Wi-Fi 6E This is another extension of the 5 GHz ISM band, up to 7.2 GHz in the United States and less in other countries. This is an additional spectrum 1.2GHz above the current allocation with active services in the additional spectrum. The FCC has defined a new set of tests for devices used in the Wi-Fi 6E band. The main purpose of these tests is to protect existing services such as terrestrial microwave links and satellite services. The new test requirements support antenna patterns to avoid emitting signals above 30 degrees from the horizon. Another new operational requirement uses a database to identify available channels based on the geographic location of Wi-Fi 6E devices. Unoccupied frequencies will be available at known existing user locations, but occupied frequencies will not be available.

Wi-Fi 6E testing requirements also include a feature named Conflict-based Protocol. This protocol is very similar to the ETSI adaptability test, which detects device activity on the active channel and delays transmission until no signal is detected. Semi-random delays help time transmissions, avoid conflicts, and increase the chances of a successful first transmission.

Preparing for complex regulatory compliance tests

These new regulatory compliance tests have significantly increased the complexity of the testing process. The days when all that was needed to achieve regulatory compliance was a simple test of power, bandwidth, and frequency are over. New tests such as DFS, adaptability, and conflict-based protocols require high-speed collection of large amounts of data at the exact timing of the device under test (DUT) behavior. To prepare for the future of regulatory compliance testing, the following are important:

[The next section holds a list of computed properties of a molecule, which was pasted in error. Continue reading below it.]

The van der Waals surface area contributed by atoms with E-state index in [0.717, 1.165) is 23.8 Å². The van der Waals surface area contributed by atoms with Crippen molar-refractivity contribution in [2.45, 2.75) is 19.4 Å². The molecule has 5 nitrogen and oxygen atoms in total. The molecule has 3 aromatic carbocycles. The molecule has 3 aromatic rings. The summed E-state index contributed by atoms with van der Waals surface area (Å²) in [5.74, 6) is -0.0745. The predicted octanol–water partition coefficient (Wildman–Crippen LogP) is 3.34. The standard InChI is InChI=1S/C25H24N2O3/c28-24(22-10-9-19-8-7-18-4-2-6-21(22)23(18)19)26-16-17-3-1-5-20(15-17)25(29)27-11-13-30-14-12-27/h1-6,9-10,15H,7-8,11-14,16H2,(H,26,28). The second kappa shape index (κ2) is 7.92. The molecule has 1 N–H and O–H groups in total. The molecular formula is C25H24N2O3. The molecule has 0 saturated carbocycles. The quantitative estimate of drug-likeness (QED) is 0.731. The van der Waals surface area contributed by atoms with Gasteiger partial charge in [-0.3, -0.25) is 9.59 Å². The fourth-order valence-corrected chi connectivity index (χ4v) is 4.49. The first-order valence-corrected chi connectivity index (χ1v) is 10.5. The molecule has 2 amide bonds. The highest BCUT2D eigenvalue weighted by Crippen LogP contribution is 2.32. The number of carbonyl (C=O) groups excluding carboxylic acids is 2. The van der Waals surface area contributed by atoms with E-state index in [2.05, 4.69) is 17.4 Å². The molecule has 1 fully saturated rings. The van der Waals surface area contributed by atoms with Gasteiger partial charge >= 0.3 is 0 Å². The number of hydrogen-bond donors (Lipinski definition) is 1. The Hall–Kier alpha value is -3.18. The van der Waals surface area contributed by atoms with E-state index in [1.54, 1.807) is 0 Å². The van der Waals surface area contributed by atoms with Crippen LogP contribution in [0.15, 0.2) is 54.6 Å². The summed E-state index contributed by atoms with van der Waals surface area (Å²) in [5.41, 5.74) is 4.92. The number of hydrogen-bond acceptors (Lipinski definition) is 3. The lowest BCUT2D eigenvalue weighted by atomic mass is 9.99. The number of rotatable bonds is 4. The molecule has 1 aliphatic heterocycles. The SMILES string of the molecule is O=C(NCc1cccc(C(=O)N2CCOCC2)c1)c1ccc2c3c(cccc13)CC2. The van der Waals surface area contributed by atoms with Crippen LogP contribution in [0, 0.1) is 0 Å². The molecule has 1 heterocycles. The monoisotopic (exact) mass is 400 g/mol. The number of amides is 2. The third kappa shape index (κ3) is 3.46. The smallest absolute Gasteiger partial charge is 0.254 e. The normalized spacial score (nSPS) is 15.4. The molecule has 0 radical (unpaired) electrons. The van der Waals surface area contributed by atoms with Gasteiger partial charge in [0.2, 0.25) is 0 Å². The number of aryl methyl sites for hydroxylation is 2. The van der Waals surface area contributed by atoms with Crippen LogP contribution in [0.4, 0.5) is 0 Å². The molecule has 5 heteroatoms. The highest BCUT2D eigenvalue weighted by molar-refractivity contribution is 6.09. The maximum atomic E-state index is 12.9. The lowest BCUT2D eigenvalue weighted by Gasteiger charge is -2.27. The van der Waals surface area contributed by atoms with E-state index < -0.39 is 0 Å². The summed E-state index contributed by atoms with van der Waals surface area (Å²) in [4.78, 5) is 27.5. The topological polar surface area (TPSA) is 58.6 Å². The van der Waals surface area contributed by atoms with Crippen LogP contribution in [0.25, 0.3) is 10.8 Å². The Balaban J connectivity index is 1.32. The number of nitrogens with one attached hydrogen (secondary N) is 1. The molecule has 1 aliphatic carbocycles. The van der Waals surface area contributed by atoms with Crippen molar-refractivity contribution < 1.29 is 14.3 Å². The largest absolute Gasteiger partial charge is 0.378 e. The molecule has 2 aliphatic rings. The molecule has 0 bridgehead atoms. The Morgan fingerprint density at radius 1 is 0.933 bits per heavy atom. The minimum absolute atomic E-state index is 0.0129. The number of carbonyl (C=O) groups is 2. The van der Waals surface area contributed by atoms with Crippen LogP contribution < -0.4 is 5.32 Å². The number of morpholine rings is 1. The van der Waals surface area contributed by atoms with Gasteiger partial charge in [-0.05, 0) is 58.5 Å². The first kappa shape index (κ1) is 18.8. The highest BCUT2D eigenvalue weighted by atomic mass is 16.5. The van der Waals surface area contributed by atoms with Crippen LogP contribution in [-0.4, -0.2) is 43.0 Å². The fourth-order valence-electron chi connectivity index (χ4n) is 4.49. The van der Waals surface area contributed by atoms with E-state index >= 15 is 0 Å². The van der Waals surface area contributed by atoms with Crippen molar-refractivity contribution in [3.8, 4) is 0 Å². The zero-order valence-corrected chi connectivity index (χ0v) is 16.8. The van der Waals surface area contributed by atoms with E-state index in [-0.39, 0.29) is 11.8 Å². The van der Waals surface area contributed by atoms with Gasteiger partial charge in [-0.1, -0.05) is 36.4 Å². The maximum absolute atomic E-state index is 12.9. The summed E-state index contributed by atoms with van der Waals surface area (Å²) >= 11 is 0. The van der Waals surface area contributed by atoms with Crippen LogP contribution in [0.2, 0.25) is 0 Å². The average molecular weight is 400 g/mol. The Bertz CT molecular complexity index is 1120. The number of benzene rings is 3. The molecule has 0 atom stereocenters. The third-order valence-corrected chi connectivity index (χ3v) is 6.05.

Invest in automated test systems that can perform these complex tests quickly and accurately.

Verify that the test system can collect test data and process and analyze the dataset.

Maximize test system utilization by reconfiguring subsystems for parallel testing.And

Protect your investment through frequent software upgrades as wireless standards and regulatory testing requirements continue to evolve.

Early preparation helps reduce overall test time and achieve time-to-market goals, even for complex new tests required for regulatory compliance certification.

Bluetooth and the Bluetooth logo are registered trademarks owned by Bluetooth SIG Inc. and the use of such marks by Keysight Technologies is licensed.

About the author

Janet Ooi Keysight IoT industry and solution marketing. She graduated from Multimedia University in 2003, majoring in telecommunications and earning a degree in Business Engineering Electronics. After working for Intel for five years as a process and equipment engineer, she joined Agilent Technologies (now known as Keysight Technologies) as a product marketing engineer in 2008. Since then, Janet has also been a product management, business development and market analyst.

Ace Today’s Wireless Regulatory Compliance Test